That Jesus himself was concerned to teach a life of religious perfection is abundantly evident from a number of his sayings and, indeed, from the whole tenor or his life. That he taught a radically new manner of conceiving just what perfection consists in is brought out in the first discourse of his public ministry as presented by St. Matthew. “Blessed are the meek, for they shall possess the land.” And again in that same Sermon on the Mount, he stated it in explicit language: “BE PERFECT AS YOUR HEAVENLY FATHER IS PERFECT’   The Lord left no doubt what he intends under the term “perfection” in this passage for he states insistently ”You have heard that it was said :’You shall love your neighbor and you shall hate your enemy’. But I say to you: ‘Love your enemies, do good to those who hate you and pray for those who persecute and calumniate you…’ ” So, this is at any rate, one way our Lord himself views perfection.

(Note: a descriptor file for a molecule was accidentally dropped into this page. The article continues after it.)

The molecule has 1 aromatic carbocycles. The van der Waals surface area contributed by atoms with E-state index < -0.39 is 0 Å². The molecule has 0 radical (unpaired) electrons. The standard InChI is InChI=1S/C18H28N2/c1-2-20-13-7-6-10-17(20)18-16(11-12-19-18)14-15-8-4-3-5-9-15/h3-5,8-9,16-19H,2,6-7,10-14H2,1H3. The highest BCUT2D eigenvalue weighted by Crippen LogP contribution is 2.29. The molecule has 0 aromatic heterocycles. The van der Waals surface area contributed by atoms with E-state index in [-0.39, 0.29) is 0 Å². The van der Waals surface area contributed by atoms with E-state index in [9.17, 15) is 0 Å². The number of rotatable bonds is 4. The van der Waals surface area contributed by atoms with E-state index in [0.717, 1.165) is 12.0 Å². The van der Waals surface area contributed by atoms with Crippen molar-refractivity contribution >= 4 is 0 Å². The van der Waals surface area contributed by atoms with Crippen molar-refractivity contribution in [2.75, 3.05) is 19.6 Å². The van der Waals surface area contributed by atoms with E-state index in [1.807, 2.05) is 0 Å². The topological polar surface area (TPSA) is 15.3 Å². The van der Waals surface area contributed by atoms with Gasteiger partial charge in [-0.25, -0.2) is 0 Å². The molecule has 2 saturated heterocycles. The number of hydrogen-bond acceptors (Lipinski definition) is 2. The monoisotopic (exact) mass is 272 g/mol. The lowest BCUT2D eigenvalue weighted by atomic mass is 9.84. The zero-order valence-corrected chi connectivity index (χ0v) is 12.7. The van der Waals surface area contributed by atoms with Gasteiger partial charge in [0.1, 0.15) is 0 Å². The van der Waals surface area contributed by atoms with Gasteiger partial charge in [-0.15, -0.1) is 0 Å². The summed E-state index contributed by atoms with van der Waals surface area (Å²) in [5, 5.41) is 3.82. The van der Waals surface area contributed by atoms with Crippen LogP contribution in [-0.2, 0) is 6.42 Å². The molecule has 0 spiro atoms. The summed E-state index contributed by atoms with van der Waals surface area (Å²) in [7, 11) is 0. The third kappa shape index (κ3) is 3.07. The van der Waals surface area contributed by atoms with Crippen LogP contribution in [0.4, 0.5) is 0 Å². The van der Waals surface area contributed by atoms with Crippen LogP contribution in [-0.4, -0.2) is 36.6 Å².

On another occasion in response to a question by a young man concerned about his salvation, Jesus told him: “If you wish to be perfect, go sell what you posses and give to the poor and come, follow me.” (Mt 19: 21) Here our Lord outline a general formula for entering upon the way of perfection that was to become one of the foundation stones of religious and monastic life. He implies in this response that following him would teach the perfect life, and a condition for that following is poverty and detachment from worldly possessions. Elsewhere we know that following him included renouncing family as well as home and goods. Both of these sayings make it clear that perfection develops from following our Lord.